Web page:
On Sunday, September 7th I joined a friend and 14,000 other environmental-enthusiasts for a walk through the Greenfest Philly environmental fair. A project of the Urban Green Partnership, Greenfest took over half a dozen blocks of South Street for demonstrations, information, and celebration of the state of green technologies and activities: biodiesel, green roofs, green development, recycled products, bicycle generators, wind power, solar power, health and food products, and agriculture … all available to or tailored for our urban community. Greenfest will return to South Street next year for “Be Green and Be Seen,” Sunday, September 7th, 2008, 11 am-6pm on South Street, and is looking for volunteers (contact here).Among the many surprises (including the So-Re-Fa Socially Responsible Fashions Show! extensive photo gallery here) was the impressive vegetable man sculpture executed on location (left), which bore an uncanny resemblance the famous Mannerist painting by Giuseppe Arcimboldo (1527-1593), Vertumnus (1590-91) (right; link to this image, and more of wonderful Arcimboldo’s organic portraits and bio).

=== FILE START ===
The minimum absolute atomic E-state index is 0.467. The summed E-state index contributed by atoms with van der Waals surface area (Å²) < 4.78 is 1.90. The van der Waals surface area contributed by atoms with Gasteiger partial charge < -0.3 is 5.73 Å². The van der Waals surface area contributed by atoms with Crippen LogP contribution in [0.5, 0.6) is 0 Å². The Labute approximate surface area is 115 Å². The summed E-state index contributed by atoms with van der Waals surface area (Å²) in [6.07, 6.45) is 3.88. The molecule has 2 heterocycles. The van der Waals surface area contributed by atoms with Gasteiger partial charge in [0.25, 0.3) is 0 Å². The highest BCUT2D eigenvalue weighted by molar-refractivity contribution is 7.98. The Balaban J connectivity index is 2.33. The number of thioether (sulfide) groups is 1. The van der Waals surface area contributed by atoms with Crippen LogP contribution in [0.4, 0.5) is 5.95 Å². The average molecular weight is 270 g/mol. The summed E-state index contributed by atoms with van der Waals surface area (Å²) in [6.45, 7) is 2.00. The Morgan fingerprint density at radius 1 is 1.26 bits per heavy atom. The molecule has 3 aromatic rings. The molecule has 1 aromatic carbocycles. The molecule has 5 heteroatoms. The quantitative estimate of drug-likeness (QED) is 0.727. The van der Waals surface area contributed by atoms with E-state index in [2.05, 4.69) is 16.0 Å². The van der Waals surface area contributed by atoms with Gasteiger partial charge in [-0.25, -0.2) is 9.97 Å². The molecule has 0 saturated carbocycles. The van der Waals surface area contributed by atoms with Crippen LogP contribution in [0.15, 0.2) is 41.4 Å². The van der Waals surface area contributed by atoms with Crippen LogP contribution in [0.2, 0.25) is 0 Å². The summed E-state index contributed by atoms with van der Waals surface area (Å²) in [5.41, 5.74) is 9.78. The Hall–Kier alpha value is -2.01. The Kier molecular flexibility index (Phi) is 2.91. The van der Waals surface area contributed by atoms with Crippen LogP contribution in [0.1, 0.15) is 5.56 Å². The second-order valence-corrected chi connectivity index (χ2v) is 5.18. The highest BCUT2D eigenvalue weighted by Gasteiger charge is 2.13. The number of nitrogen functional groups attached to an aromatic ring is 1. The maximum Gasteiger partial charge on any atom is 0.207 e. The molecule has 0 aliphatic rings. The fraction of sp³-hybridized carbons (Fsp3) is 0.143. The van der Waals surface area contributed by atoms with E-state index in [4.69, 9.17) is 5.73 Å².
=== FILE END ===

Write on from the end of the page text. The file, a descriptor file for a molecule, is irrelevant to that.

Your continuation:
Vertumnus is an allegorical portrait of Holy Roman Emperor Rudolf II (1552-1612) (Arcimboldo was court painter to three of them) as the Roman god of metamorphoses in nature and life. Metamorphosis is certainly an apt description of our destination this past weekend: Greensgrow Farm, in the Kensington section of Philadelphia. We attended Greensgrow’s PASA Field Day. In our five hours’ visit to the farm, we learned about the efforts of the Pennsylvania Association of Sustainable Agriculture to promote the development of urban agriculture. A leader in adapting the CSA (community supported agriculture) model to urban living, Greensgrow’s “city supported agriculture” program was truly inspiring. We toured the hyroponic salad beds, greenhouses, CSA sheds, composting lot, beehives, green-roofed sheds and bio-diesel refining station, all contained on about 3/4 acre, on an EPA-remediated site that formerly housed a galvanized steel plant.
We had a terrific picnic lunch in the middle of (farm founders Mary Seton Corboy and Tom Sereduk were restauranteurs in their previous lives), amazed that so much could be achieved in ten years (long, hard years, according to descriptions). While we were there just to learn about the greening of Philadelphia’s neighborhoods, we were especially encouraged by the presence of many others who were already trying to establish similar enterprises within Philadelphia and in outlying counties.
Two green fieldtrips in consecutive weekends, excursions that demonstrate tikkun in action and raise hopes for green metamorphoses for Philadelphia and environs in the new year.